Defendant Continental Air Transport Co., Inc. ("Continental") transports passengers in and around the Chicago metropolitan area. On January 21, 1993, Prado applied for a driver position with Continental. Continental interviewed and tested Prado on his general driving knowledge and familiarity with the Chicago land area. Prado passed these tests and was told to report for a physical examination the following day. Continental did not make a conditional offer of employment prior to Prado's physical examination. (Prado Aff. § 4.)
Continental requires that all driver applicants meet the minimum standards of the Federal Motor Carrier Safety Regulations established by the United States Department of Transportation ("DOT"). Part of the DOT certification process requires a physical examination. Dr. Cecilie Radulovic ("Dr. Radulovic") performed the requisite exam on Prado. Because Dr. Radulovic discovered that Prado's "right leg is atrophied with very limited function," she determined that it was "not advisable for [Prado] to drive a commercial vehicle where there are passengers at risk." (Pl.'s 12(N)(3) Stmnt. at 3.) Thus, Dr. Radulovic concluded that Prado did not meet the minimum standards necessary for DOT certification. Id.
On February 2, 1993, Continental informed Prado that he did not pass the physical examination and that an offer of employment would not be forthcoming. On February 3, 1993, Prado filed a complaint with the Equal Employment Opportunity Commission ("EEOC"). Prado claimed that Continental violated the Americans with Disabilities Act("ADA"), 42 U.S.C. § 12101 (1995), when it required him to undergo a medical examination without a conditional offer of employment. On September 30, 1996, the EEOC issued a notice informing Prado that he had the right to bring civil action against Continental. On December 26, 1996, Prado filed his complaint with the court. (Def.'s 12(M) Stmnt. at 3.)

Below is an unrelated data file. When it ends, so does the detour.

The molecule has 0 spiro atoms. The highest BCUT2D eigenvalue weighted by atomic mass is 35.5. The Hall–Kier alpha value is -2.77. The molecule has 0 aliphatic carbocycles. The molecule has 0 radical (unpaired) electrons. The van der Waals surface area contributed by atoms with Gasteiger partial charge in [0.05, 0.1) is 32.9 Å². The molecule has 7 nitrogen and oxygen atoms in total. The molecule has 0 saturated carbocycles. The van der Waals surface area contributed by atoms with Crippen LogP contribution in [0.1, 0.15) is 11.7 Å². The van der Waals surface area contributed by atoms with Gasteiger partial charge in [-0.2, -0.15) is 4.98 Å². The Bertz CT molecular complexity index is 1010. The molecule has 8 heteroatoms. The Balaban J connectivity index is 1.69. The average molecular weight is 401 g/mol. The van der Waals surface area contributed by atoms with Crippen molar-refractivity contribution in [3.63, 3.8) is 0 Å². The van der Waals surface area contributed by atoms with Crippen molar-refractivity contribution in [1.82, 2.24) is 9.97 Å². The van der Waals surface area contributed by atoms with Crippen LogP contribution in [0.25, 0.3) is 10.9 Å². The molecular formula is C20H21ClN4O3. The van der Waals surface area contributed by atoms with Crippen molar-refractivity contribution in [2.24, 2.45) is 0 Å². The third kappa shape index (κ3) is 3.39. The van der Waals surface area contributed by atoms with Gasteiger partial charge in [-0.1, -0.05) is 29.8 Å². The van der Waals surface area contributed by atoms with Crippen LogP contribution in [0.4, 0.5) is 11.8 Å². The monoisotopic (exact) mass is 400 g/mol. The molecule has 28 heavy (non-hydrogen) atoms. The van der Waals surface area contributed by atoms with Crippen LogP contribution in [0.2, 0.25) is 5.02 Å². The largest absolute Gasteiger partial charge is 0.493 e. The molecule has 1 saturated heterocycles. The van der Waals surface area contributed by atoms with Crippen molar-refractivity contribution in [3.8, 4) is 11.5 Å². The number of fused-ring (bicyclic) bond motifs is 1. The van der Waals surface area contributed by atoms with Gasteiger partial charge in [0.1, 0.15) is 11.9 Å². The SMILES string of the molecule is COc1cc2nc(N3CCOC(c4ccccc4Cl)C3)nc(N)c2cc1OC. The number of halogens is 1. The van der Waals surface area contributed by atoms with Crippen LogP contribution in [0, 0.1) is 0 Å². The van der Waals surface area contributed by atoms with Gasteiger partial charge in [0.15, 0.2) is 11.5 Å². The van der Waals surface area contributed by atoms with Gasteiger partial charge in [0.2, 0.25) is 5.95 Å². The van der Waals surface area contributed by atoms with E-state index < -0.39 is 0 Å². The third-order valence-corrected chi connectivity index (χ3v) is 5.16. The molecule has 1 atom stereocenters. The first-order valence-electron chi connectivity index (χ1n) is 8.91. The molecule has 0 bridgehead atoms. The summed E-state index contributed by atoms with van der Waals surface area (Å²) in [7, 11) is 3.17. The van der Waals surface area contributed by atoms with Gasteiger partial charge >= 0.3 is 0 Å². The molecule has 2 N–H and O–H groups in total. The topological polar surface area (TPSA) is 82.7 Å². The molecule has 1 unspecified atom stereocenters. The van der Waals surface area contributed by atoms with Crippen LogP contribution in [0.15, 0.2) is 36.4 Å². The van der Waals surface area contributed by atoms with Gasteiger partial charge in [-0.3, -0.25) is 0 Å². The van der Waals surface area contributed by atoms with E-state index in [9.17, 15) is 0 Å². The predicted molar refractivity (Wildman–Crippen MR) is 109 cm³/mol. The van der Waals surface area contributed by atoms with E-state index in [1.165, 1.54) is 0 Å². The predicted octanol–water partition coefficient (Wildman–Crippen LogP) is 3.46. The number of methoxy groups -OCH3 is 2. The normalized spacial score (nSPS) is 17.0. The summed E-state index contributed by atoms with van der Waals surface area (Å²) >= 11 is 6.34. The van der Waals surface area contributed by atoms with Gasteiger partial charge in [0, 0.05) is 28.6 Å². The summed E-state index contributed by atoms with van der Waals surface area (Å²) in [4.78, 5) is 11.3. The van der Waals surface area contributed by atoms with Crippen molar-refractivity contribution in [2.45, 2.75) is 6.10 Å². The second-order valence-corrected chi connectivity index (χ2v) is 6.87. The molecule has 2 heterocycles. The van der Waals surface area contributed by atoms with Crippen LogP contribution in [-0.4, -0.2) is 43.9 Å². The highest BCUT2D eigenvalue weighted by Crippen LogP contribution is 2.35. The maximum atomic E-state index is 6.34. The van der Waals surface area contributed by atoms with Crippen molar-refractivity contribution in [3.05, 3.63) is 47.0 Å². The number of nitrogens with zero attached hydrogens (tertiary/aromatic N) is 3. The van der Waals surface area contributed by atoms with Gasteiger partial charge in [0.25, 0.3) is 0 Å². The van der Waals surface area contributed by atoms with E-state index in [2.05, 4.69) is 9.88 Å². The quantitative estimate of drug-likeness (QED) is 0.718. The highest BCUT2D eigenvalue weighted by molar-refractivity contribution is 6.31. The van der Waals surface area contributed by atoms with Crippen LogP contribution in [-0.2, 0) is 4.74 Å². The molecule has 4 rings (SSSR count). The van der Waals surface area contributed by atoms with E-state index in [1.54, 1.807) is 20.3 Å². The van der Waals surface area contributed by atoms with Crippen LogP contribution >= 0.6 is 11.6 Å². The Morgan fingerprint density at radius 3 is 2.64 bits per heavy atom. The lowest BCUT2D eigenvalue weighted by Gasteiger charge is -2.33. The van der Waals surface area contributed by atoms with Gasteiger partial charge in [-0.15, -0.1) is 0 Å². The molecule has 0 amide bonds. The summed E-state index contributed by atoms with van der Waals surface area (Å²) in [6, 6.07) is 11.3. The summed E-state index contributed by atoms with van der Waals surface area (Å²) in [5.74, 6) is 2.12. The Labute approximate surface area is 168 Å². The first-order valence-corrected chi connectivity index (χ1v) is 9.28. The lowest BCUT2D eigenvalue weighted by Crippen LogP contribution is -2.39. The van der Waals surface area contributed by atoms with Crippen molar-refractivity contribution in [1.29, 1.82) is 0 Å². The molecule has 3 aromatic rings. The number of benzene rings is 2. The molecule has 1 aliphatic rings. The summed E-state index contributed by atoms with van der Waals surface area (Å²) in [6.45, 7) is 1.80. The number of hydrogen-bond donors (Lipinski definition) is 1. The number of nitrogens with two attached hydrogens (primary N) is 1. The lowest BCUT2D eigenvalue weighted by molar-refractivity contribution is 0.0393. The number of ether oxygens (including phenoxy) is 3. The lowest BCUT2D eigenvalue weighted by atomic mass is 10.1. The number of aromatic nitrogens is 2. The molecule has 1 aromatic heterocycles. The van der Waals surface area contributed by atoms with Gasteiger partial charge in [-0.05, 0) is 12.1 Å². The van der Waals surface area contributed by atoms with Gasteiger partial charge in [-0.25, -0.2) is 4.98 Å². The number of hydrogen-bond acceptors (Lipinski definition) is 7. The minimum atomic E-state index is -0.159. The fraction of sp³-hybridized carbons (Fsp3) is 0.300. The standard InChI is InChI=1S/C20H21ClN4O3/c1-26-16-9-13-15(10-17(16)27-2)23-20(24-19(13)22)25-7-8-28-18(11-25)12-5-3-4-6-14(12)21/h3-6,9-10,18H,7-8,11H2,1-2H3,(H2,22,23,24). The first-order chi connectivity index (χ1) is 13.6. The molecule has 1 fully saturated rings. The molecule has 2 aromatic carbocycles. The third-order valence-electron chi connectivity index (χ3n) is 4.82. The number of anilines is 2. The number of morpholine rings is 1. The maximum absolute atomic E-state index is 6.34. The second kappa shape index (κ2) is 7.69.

On June 3, 1997, Continental filed its motion for summary judgment. Continental contends that Prado was not denied employment on the basis of any disability. Rather, Continental denied Prado's employment application simply because he was not qualified to drive a commercial motor vehicle. Specifically, Continental argues that Prado failed to meet the minimum requirements necessary for DOT certification. (Def.'s Mem. Supp. Summ. J. at 4-6.) Additionally, Continental claims that Prado is procedurally barred from bringing the instant action for failure to exhaust administrative remedies. Id. at 6-8.
To successfully maintain an action under the ADA, Prado must make the predicate showing that he was a "qualified individual" for the position of driver. 42 U.S.C. § 12112; see also Best v. Shell Oil Co., 107 F.3d 544, 547-48 (7th Cir. 1997); Bombard v. Fort Wayne Newspapers, Inc., 92 F.3d 560, 563 (7th Cir. 1996). A qualified individual means "an individual with a disability who, with or without reasonable accommodation, can perform the essential functions of the employment position that such individual holds or desires." 42 U.S.C. § 12111(8). Before a court examines whether an individual can perform "the essential functions" of a position, it must first determine whether the applicant "satisfies the prerequisites for the position, such as possessing the appropriate educational background, employment experience, skills, licenses, etc." 29 C.F.R. app. § 1630 (1996). An ADA plaintiff bears the burden of meeting this threshold inquiry and failure to do so requires a grant of summary judgment. Weiler v. Household Fin. Corp., 101 F.3d 519, 523 (7th Cir. 1996); DeLuca v. Winer Indus., Inc., 53 F.3d 793, 797 (7th Cir. 1995).
Although the purpose of the ADA is to eliminate discrimination of disabled persons in the workforce, 42 U.S.C. § 12101(b), the ADA recognizes that employers may establish job qualification standards which have the effect of denying employment to disabled persons based on a disability. In relevant part, 42 U.S.C. § 12113 provides:
It may be a defense to a charge of discrimination under this chapter that an alleged application of qualification standards, tests, or selection criteria that screen out or tend to screen out or otherwise deny a job or benefit to an individual with a disability has been shown to be job-related and consistent with business necessity . . . .